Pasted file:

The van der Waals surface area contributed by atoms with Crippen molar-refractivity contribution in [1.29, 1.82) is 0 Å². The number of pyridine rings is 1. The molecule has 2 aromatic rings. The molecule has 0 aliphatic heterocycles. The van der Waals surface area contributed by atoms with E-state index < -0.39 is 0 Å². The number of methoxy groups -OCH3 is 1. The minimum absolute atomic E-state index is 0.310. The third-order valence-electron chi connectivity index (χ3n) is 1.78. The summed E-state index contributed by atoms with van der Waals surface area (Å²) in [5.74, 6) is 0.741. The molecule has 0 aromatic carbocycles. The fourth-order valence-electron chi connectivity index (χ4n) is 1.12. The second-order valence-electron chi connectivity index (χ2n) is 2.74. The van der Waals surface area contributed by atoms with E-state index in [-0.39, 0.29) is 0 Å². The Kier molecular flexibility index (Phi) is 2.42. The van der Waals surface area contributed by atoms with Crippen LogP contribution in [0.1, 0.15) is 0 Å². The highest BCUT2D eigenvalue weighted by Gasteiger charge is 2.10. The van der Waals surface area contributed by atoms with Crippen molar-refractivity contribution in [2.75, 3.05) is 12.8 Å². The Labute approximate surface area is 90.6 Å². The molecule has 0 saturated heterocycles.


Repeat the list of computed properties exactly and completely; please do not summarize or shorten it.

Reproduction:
The van der Waals surface area contributed by atoms with Crippen molar-refractivity contribution in [1.29, 1.82) is 0 Å². The number of pyridine rings is 1. The molecule has 2 aromatic rings. The molecule has 0 aliphatic heterocycles. The van der Waals surface area contributed by atoms with E-state index < -0.39 is 0 Å². The number of methoxy groups -OCH3 is 1. The minimum absolute atomic E-state index is 0.310. The third-order valence-electron chi connectivity index (χ3n) is 1.78. The summed E-state index contributed by atoms with van der Waals surface area (Å²) in [5.74, 6) is 0.741. The molecule has 0 aromatic carbocycles. The fourth-order valence-electron chi connectivity index (χ4n) is 1.12. The second-order valence-electron chi connectivity index (χ2n) is 2.74. The van der Waals surface area contributed by atoms with E-state index in [-0.39, 0.29) is 0 Å². The Kier molecular flexibility index (Phi) is 2.42. The van der Waals surface area contributed by atoms with Crippen LogP contribution in [0.1, 0.15) is 0 Å². The highest BCUT2D eigenvalue weighted by Gasteiger charge is 2.10. The van der Waals surface area contributed by atoms with Crippen molar-refractivity contribution in [2.75, 3.05) is 12.8 Å². The Labute approximate surface area is 90.6 Å². The molecule has 0 saturated heterocycles.